KRAZY! at Vancouver Art Gallery stretches visual vocabulary

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      Are you wondering about where to place KRAZY!, the Vancouver Art Gallery’s big summer show? Curious about how to situate an exhibition of popular culture within the context of a “high art” institution? For starters, chuck out notions of high and low and kill the terms popular culture and mass media. Think, instead, of visual culture, the swirling mass of images that bombards us daily. Bruce Grenville, the VAG senior curator responsible for organizing KRAZY!, explains that a critical examination of visual culture is what unifies this expansive and ambitious show.

      KRAZY! brings contemporary art together with comics, graphic novels, computer and video games, anime, and manga. The intent is to make sense of the ways in which each medium or discipline speaks to the others. “We all agree that images are everywhere around us,” Grenville says, adding that what’s been lacking is a means of framing and discussing that vast array. “It’s part of the VAG’s strategic plan to look at visual culture, to identify the shape and the parameters of it, the history, the present day, and to build a language and a visual literacy to deal with it.”

      Grenville and VAG director Kathleen Bartels are sitting in her sunny office, talking with the Straight. Some 600 objects, assembled by Grenville and the show’s six guest curators, are being installed over two floors of the gallery. The exhibition design is by Atelier Bow-Wow, a Japanese architectural firm acclaimed for working in informal, temporary, and community-based contexts.

      “It was really important for all of us”¦that the design reflected the dynamic nature of the show,” Bartels says. As you make your way through the seven sections of KRAZY!, expect to encounter undulating walls, immersive video environments, and “manga pods” for reading, yes, manga, as well as comics and graphic novels. The designers’ challenge, Grenville observes, was to “build a different experience” into each section while presenting the exhibition as a cohesive whole.

      The VAG’s larger challenge is to persuade critics that KRAZY! meets the institution’s mandate. Its mission statement reads: “The Vancouver Art Gallery seeks to spark curiosity through the visual arts, instilling a greater cultural understanding by presenting the work of outstanding artists, using the power of art to engage, motivate and inspire.”

      “The gallery feels a tremendous responsibility to visual culture,” Bartels says, echoing Grenville. She cites Massive Change, the huge, costly show of contemporary design that debuted at the gallery in the fall of 2004. In looking at design from the point of view of problem-solving rather than aesthetics, Massive Change proposed that the gallery could be a forum for ideas as well as a showplace for fine art. It also indicated Bartels’s interest in taking the exhibition program beyond traditional expectations.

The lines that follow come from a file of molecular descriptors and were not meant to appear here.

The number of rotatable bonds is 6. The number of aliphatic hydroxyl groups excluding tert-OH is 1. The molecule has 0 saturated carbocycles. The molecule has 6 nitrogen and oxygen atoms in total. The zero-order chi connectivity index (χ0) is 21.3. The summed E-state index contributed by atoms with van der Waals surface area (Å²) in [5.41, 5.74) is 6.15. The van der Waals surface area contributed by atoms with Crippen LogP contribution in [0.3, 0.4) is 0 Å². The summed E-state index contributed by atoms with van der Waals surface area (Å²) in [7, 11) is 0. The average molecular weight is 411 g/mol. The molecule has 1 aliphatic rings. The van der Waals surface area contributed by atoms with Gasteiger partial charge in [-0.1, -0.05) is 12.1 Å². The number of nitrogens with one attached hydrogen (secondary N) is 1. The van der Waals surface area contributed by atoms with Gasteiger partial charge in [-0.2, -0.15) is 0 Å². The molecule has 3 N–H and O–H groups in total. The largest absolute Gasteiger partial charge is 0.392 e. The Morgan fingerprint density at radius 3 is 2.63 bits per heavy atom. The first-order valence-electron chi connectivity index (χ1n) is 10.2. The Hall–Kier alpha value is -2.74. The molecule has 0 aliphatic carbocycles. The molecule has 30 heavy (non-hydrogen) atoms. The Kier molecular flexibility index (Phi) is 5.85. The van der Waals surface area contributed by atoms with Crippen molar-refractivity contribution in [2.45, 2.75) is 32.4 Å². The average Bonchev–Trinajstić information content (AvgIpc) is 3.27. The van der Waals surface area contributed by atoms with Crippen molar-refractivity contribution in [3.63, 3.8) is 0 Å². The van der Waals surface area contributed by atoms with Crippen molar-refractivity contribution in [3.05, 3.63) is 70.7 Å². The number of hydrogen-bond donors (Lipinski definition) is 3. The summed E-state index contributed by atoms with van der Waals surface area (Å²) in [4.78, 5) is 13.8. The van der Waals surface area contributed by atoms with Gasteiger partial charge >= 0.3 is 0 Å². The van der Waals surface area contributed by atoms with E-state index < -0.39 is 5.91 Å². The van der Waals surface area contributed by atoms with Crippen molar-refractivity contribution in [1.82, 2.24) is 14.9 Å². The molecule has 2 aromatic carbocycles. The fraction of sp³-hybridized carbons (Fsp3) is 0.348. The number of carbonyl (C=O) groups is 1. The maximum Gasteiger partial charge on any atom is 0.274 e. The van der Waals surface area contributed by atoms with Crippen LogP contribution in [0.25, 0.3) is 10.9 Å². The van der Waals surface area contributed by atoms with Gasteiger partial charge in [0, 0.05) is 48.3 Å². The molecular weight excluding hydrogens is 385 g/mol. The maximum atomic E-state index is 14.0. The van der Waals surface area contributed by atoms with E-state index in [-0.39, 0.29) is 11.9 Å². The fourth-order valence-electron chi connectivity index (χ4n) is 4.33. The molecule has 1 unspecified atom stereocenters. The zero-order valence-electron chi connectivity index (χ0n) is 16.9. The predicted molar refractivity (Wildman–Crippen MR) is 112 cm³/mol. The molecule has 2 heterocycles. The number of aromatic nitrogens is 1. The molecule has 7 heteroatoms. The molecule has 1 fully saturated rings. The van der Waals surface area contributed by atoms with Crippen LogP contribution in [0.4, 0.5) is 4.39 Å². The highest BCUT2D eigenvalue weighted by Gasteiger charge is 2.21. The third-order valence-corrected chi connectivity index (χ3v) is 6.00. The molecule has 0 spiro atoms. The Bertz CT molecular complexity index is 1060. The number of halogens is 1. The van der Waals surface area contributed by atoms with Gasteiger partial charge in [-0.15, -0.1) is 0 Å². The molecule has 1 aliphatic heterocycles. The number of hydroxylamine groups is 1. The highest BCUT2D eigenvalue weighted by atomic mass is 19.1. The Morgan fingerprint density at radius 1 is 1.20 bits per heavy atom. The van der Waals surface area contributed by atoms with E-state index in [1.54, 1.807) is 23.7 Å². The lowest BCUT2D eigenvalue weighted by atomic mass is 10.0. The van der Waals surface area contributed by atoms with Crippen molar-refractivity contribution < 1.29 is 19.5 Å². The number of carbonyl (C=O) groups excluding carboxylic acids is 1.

Although Massive Change anticipated current discussions about green design, and although it was a popular success, critical reception was mixed. It was described as brilliant and stimulating by some, text-heavy and finger-wagging by others.

      More recently, others in the art world have complained that Massive Change and KRAZY! are shows that belong in a museum rather than in an art gallery. Christina Ritchie, director of the Contemporary Art Gallery, disagrees. To contend that Massive Change is not part of the VAG’s programming mandate, she says in a telephone interview, is a backwards way of condemning the quality of the show itself. As for KRAZY!, she observes, “The job of the VAG, in a way, is to respond to matters of popular taste.”¦It is to look at those aspects of popular culture that prevail in whatever social moment, and at how they are affirmed through artistic expression.”

      It’s notable that, in a city lacking museums dedicated to design or popular culture or architecture, the VAG must satisfy a host of demands. “There are many competing sets of interests in the community,” Ritchie observes, “and not enough distinct institutions to address all of those various sets of desires and expectations.”

      Kathleen Bartels, however, doesn’t feel that the VAG’s organization of exhibitions such as Massive Change and KRAZY! is about compensating for the dearth of more specialized museums in Vancouver. “We’ve embraced these [subjects] because we feel they’re an important part of visual culture,” she says. “I think Massive Change was a breakthrough for us, and I think KRAZY! is the next stage.”